As to the murder of Harry Wilkerson, the jury found that Kornahrens committed it during the commission of a burglary.See S.C. Code Ann. § 16-3-20(C)(a)(1)(d) (Law. Co-op. 1976). Kornahrens does not challenge this finding.
On a more technical level, Article 9 of the South Carolina Code, at the time of the offense, defined kidnapping as follows:
Whoever shall unlawfully seize, confine, inveigle, decoy, kidnap, abduct or carry away any other person by any means whatsoever without authority of law, except when a minor is seized or taken by his parent thereof, shall be guilty of a felony and, upon conviction, shall suffer the punishment of life imprisonment unless sentenced for murder as provided in § 16-3-20.
S.C. Code Ann. § 16-3-910 (Law. Co-op. 1985).
At first blush, it seems as if this argument would be fruitless, considering that even if these two convictions are reversed, Kornahrens is not challenging the jury's death sentence for killing Harry Wilkerson. Kornahrens claims, however, that the three death sentences are so intertwined that if we reverse the two based on Patti's and Jason's murders, we must also reverse that based on Wilkerson's. Because we affirm the challenged sentences, we need not reach this argument.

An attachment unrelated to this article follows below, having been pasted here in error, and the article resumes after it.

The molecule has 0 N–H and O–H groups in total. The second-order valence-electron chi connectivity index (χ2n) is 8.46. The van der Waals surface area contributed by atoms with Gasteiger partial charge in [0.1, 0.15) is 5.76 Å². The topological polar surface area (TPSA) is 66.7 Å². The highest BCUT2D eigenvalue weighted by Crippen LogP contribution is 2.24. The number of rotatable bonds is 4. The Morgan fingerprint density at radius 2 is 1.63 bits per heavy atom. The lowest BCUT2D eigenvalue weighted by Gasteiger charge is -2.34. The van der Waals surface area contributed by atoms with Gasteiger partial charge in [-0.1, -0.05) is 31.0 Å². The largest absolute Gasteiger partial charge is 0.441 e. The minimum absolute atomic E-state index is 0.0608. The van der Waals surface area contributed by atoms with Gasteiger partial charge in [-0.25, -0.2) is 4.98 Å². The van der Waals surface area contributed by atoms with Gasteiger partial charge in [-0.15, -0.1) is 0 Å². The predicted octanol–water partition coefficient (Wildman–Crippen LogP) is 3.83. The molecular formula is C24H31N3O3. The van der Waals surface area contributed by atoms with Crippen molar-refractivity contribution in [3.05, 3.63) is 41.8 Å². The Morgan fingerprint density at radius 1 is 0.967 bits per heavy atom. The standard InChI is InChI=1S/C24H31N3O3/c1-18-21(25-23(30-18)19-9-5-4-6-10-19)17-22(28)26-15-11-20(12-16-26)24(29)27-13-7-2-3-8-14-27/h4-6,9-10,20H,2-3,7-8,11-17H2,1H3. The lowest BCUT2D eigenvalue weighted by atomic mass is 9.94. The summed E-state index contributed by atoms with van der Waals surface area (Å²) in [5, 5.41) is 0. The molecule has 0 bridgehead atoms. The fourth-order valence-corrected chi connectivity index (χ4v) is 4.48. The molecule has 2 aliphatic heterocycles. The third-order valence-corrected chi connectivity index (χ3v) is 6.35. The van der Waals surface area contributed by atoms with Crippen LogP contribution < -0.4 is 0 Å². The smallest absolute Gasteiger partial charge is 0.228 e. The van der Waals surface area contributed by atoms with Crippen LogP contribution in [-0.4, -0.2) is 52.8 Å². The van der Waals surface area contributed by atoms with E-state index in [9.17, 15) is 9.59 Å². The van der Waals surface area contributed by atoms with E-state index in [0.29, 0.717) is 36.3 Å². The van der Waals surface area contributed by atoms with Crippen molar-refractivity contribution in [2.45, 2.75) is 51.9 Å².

We have no difficulty concluding that the evidence was sufficient for a reasonable jury to decide that Kornahrens murdered Jason during the commission of a kidnapping. Avant testified that he heard screams before he saw Kornahrens dragging Jason across the yard in front of Wilkerson's house. When the police arrived, Jason was gone, along with Patti and Wilkerson. Kornahrens argues that the state failed to introduce any evidence showing that Jason was alive at the time Kornahrens carried him away. Without proof that Jason was alive, Kornahrens contends, no reasonable jury could have found that he was kidnapped against his will. We disagree with this view of the record. The prosecution offered a vital piece of evidence showing that Jason was alive when Kornahrens kidnapped him. Jason's hands and feet, alone among the three victims, were bound together with tape, clearly implying that there was a need to tie him up. A reasonable jury could have concluded that Kornahrens bound Jason to keep him from escaping until Kornahrens could decide what to do with him. Based on all of the evidence, it was clear that a reasonable juror could have concluded Kornahrens kidnapped Jason while he was still alive.